The diplomatic love-in breaking out across Central Asia has forged ahead unabated this week with a visit by the president of Kyrgyzstan to neighboring Uzbekistan.
President Almazbek Atambayev’s stay in Tashkent culminated on October 5 with the inking of a landmark Declaration of Strategic Partnership.
The enormously wide-ranging document commits the two nations to deepening political dialogue, boosting cross-border and regional security cooperation, and creating forums for the enhancement of economic and trade ties.
This has been a record year for bilateral encounters among the region’s heads of state, and the partnership agreement spells out in clear terms that this should serve as the model going forward.
“In the interests of strengthening political dialogue … the heads of state [of Uzbekistan and Kyrgyzstan] will hold bilateral meetings no less than once a year,” the opening statement of the political section of the agreement states.
Those lines of communication will be intensified all the way down the country’s respective levels of government.
On security, the document noted with approval that the process of completing the formal delimitation of the countries’ borders are in line with the “fundamental interests of our two brother nations.” There is the usual boilerplate language about cooperation in the fight against terrorism and drug-trafficking, but it is the progress in making crossing borders easier for regular people that will truly represent a breakthrough.
“The sides express the certainty that the further resolution of issues on the function of border crossings … will enable the creation of conditions for more trade and economic, and cultural and humanitarian cooperation and the broadening of the entire region’s transit potential,” the agreement read.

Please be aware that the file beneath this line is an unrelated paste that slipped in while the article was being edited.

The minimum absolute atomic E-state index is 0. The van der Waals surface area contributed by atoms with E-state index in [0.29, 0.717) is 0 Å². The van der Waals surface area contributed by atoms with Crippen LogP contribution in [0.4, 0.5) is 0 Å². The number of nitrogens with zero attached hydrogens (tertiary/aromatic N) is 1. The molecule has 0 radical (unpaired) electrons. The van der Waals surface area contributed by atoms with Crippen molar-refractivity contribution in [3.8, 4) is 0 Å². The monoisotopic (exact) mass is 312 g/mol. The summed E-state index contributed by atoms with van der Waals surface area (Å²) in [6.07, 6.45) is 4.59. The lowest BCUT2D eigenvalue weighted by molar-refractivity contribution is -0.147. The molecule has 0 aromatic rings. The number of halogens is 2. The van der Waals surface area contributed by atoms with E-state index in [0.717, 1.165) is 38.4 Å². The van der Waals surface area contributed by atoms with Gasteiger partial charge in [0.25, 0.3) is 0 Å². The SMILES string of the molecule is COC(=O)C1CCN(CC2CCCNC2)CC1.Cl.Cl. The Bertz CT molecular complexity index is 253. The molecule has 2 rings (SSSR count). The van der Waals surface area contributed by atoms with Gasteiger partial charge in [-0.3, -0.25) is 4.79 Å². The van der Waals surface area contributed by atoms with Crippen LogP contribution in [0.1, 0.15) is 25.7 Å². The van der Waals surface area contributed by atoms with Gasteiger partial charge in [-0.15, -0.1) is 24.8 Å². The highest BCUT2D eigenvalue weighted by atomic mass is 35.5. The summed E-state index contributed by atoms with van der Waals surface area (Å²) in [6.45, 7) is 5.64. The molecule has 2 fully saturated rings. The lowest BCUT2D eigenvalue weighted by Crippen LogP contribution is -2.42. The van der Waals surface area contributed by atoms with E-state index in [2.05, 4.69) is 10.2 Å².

The goal for the next couple of years is to ramp up annual bilateral trade turnover to $500 million, as Uzbek President Shavkat Mirziyoyev stated during his own visit to Kyrgyzstan in September. Reports last month asserted that two-way trade in the first half of 2017 was double what it was over the same period a year earlier. The anticipated level of trade for the whole year is $280 million.
Developing transportation links is also a top priority. The partnership agreement underlined both sides’ eagerness to see the completion of the long-deferred China-Kyrgyzstan-Uzbekistan railway route. There are also ambitions to see the further development of roads linking Kashgar and Irkeshtam, in western China, to Osh, in southern Kyrgyzstan, to Andijan and Tashkent, in Uzbekistan. On the aviation front, there are plans to start up flights between Tashkent and Kyrgyzstan’s Issyk-Kul region, a popular tourist destination.
Water resources have historically served as a point of contention between Kyrgyzstan, an upstream nation, and Uzbekistan, whose agricultural sector is intensely reliant on irrigation water coursing down the mountains. Again, it is lack of a clear line of communication that has created most trouble, and the planned meetings of a Joint Bilateral Water Commission is intended to improve collective management of water resources.
One of the dozen or so agreements signed along with the partnership document addressed the status of the near-border Kasan-sai reservoir, which has long been claimed by Uzbekistan despite lying several kilometers inside Kyrgyzstan. Disagreements over this reservoir, which is managed by Uzbek technicians, escalated into a tense standoff late last summer. This agreement lays down the terms under which Uzbekistan is able to use water from the site.
Even more contentious diplomatic differences have arisen from plans by upstream countries like Kyrgyzstan and neighboring Tajikistan to build hydropower dams that Uzbekistan has long complained would limit its control over irrigation water. The Kyrgyz-Uzbek agreement appears to temporarily defuse this issue by stating, in noncommittal terms, that the countries will cooperate on “energy issues, including in the implementation of joint projects in the hydropower industry.”
The partnership deal also dwells on the more symbolic area of cultural exchange. One area, however, has potentially firm and encouraging implications for Kyrgyzstan’s embattled ethnic Uzbek minority.
“The parties will expand full-fledged cooperation in the development of Uzbek language and culture in Kyrgyzstan, and Kyrgyz language and culture in Uzbekistan,” the document reads.